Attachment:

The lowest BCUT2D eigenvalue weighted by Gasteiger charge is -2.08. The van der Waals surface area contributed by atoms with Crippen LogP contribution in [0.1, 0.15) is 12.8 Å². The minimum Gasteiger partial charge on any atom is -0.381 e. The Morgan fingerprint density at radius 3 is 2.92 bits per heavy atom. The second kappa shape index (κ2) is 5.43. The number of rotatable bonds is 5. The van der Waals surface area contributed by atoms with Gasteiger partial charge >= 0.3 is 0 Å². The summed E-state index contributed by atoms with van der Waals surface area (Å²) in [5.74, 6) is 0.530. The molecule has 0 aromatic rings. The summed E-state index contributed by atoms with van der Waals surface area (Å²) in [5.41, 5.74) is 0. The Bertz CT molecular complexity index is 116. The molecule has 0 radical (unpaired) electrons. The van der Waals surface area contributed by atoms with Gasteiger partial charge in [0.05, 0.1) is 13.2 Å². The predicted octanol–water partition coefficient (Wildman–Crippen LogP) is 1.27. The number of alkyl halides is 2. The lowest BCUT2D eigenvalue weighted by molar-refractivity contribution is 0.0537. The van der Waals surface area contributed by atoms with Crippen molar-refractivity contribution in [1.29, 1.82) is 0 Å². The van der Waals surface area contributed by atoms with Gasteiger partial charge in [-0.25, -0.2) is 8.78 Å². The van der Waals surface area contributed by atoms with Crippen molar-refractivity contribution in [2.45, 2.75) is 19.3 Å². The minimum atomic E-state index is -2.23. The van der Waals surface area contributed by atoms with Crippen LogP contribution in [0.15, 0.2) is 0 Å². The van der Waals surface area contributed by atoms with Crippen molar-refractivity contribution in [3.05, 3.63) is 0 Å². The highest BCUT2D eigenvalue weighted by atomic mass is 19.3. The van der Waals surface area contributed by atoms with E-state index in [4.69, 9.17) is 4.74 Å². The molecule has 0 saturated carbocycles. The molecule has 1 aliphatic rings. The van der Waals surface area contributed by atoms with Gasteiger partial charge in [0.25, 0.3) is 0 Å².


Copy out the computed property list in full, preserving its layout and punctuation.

The lowest BCUT2D eigenvalue weighted by Gasteiger charge is -2.08. The van der Waals surface area contributed by atoms with Crippen LogP contribution in [0.1, 0.15) is 12.8 Å². The minimum Gasteiger partial charge on any atom is -0.381 e. The Morgan fingerprint density at radius 3 is 2.92 bits per heavy atom. The second kappa shape index (κ2) is 5.43. The number of rotatable bonds is 5. The van der Waals surface area contributed by atoms with Gasteiger partial charge >= 0.3 is 0 Å². The summed E-state index contributed by atoms with van der Waals surface area (Å²) in [5.74, 6) is 0.530. The molecule has 0 aromatic rings. The summed E-state index contributed by atoms with van der Waals surface area (Å²) in [5.41, 5.74) is 0. The Bertz CT molecular complexity index is 116. The molecule has 0 radical (unpaired) electrons. The van der Waals surface area contributed by atoms with Gasteiger partial charge in [0.05, 0.1) is 13.2 Å². The predicted octanol–water partition coefficient (Wildman–Crippen LogP) is 1.27. The number of alkyl halides is 2. The lowest BCUT2D eigenvalue weighted by molar-refractivity contribution is 0.0537. The van der Waals surface area contributed by atoms with Crippen molar-refractivity contribution in [1.29, 1.82) is 0 Å². The van der Waals surface area contributed by atoms with Gasteiger partial charge in [-0.25, -0.2) is 8.78 Å². The van der Waals surface area contributed by atoms with Crippen molar-refractivity contribution in [2.45, 2.75) is 19.3 Å². The minimum atomic E-state index is -2.23. The van der Waals surface area contributed by atoms with Crippen LogP contribution in [0.15, 0.2) is 0 Å². The van der Waals surface area contributed by atoms with Crippen molar-refractivity contribution in [3.05, 3.63) is 0 Å². The highest BCUT2D eigenvalue weighted by atomic mass is 19.3. The van der Waals surface area contributed by atoms with E-state index in [4.69, 9.17) is 4.74 Å². The molecule has 0 saturated carbocycles. The molecule has 1 aliphatic rings. The van der Waals surface area contributed by atoms with Gasteiger partial charge in [0.25, 0.3) is 0 Å².